Gartside: Bolton may have to sell top names
Friday 12 November 2010
The Bolton Wanderers chairman Phil Gartside has suggested that the Premier League wants to impose limits on its clubs' losses within two seasons and admitted that manager Owen Coyle may be forced to sell Gary Cahill and Johan Elmander after his own side's current sixth position has come at the cost of losses that have doubled to £35.4m.
With Wanderers' debt rising from £64m to £93m, Gartside said England defender Cahill, who has been the subject of interest from Arsenal and Manchester United, may be sold in the January transfer window if they receive an offer in excess of £15m.
Gartside claimed that Richard Scudamore, the Premier League's chief executive officer, is also pushing for tougher rules on club finances, in line with the new Uefa financial fair play (FFP) regime which will see teams banned from European competitions if they can't bring down costs towards break-even over a three-year period. "Richard's keener than anybody," Gartside said. "I think he's concerned as much as anybody about the financial state. We keep upping the income and we keep losing more money. It's ridiculous."
The Premier League declined to comment on Gartside's observations yesterday, though it is understood that the league is currently consulting with individual clubs about financial controls. The issue is likely to be discussed at the league's AGM in June.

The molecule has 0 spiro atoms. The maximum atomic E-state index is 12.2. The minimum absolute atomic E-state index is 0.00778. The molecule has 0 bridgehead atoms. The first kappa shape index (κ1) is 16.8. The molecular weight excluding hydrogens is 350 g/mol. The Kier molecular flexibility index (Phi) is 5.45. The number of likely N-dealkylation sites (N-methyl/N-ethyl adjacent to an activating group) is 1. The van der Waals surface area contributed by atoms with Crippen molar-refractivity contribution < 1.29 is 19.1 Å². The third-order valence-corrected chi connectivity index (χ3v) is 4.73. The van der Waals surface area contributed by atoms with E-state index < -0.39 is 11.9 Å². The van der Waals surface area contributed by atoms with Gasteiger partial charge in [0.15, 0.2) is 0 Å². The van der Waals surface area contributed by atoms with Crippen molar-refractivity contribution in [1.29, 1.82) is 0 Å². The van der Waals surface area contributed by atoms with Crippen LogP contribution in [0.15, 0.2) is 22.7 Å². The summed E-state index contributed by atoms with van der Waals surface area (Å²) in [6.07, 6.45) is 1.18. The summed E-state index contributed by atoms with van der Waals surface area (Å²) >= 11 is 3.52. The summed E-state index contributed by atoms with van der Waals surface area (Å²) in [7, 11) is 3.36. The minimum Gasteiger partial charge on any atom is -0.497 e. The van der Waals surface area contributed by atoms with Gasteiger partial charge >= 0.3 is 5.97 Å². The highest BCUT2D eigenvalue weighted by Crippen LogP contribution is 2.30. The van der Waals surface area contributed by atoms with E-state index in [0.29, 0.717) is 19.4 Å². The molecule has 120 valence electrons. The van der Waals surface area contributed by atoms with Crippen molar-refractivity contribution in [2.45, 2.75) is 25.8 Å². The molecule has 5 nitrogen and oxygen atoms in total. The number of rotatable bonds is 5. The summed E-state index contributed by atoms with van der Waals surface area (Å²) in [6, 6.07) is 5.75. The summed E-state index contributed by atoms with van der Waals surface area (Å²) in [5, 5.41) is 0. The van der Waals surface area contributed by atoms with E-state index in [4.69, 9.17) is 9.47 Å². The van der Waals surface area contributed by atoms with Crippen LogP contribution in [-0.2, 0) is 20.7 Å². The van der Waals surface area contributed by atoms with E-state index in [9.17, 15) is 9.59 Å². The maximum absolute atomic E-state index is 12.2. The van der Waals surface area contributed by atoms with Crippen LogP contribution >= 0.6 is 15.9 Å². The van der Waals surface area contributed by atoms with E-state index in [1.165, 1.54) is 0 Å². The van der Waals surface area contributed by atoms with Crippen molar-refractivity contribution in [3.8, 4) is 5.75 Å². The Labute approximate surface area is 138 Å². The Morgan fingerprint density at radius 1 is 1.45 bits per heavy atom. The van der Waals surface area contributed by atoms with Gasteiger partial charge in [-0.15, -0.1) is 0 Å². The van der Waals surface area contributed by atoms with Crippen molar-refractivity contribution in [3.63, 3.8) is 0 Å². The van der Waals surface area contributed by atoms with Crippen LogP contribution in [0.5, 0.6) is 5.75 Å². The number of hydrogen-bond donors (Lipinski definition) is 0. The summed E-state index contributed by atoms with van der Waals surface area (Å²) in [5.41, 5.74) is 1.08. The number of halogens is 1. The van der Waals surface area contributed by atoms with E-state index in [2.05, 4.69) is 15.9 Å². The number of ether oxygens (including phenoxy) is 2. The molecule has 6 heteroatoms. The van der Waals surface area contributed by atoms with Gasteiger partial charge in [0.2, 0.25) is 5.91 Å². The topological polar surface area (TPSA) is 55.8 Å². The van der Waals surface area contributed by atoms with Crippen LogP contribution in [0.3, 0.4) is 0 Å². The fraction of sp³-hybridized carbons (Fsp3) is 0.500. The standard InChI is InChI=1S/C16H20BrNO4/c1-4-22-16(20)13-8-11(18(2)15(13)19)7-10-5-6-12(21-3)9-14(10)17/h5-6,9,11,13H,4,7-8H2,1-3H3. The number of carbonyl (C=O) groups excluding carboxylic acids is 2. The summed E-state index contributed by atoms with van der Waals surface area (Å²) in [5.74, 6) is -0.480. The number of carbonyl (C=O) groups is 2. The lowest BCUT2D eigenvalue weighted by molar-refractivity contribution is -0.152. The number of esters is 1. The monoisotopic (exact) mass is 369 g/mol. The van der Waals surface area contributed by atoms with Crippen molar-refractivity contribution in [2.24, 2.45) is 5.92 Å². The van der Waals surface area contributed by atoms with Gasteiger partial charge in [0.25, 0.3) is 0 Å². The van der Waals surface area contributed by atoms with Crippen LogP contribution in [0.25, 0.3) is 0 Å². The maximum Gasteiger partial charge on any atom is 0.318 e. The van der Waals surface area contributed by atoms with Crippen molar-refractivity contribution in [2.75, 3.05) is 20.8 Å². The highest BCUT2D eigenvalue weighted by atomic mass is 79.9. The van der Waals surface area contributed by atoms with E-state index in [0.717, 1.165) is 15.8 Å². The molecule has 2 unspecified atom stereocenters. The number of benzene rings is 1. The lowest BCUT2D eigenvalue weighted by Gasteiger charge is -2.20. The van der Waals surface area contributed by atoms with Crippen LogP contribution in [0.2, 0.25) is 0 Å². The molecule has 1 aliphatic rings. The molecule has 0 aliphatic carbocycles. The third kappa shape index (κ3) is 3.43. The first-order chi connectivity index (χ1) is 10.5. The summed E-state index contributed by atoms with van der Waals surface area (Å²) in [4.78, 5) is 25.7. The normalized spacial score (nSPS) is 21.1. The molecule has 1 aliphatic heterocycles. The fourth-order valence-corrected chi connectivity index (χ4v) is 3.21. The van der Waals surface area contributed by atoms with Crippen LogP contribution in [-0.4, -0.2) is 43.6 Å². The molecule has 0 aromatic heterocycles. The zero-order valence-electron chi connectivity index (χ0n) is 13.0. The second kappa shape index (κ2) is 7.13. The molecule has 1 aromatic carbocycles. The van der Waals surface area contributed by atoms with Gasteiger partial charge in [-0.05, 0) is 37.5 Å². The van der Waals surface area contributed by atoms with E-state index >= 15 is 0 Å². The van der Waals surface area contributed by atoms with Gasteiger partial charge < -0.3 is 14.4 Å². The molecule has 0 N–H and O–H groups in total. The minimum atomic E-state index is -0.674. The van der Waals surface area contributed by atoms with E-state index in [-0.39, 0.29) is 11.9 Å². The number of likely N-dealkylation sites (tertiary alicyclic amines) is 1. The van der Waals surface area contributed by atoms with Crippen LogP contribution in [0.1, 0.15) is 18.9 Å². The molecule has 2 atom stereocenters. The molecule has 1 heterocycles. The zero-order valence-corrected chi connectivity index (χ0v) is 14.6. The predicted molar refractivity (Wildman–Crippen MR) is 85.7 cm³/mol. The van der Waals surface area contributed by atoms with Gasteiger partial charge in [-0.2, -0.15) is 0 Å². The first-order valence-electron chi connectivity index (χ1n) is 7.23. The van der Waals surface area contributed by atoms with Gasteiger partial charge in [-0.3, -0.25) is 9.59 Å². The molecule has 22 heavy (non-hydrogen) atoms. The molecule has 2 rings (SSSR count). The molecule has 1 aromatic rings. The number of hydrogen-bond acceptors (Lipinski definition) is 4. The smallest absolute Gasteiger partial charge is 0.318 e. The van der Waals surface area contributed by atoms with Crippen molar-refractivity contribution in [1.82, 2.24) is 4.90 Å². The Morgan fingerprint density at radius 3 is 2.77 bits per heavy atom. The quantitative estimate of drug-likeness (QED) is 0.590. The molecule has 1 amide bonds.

Gartside told Bloomberg that wage restraints were desperately needed: "Owners should be allowed to invest in equity. So if you, as an owner, want to buy a striker for £10m that shouldn't be a problem. But what you then can't do is pay him extortionate wages that take you out of the break-even situation. We are carrying too many on the wage bill."
Bolton have nine players out of contract this summer, including some of the heavy earners, and Gartside is clearly unsure whether to offer all of them new contracts. The £40,000-a-week Elmander has started to flourish this season after a difficult start following his signing two years ago for £8.2m – a club record. "He's out of contract at the end of this season and if someone knocks on the door in January then that's obviously a consideration. If a Champions League team [bids for Cahill] in January that's the best time to sell because those teams will pay the money."
Bolton's financial position is not as precarious as Portsmouth's when they went into administration owing over £120m, because the Wanderers' owner, Eddie Davies, is owed the bulk of the debt, but the club wants to reduce its dependence on him.
Liverpool's new owners New England Sports Ventures said last month that they would have been less interested in the £300m acquisition without the incoming FFP regulations to level the playing field. Principal owner John W Henry dismissed suggestions that European clubs might be able to dodge the new regulations. "The clubs have to comply," he said. Manchester City's task of bringing down the £121m losses they reported in October to comply with FFP is the most significant task ahead of them.
Gartside said that the Premier League wage levels were also damaging clubs' attempts to find new investors. Robert Kraft, owner of the New England Patriots, is among those who have said the absence of a wage cap has made investment in English football unattractive. "I've been chairman for 12 years and on the board for 21. We've never had an approach from anyone to buy it in all that time," Gartside said.
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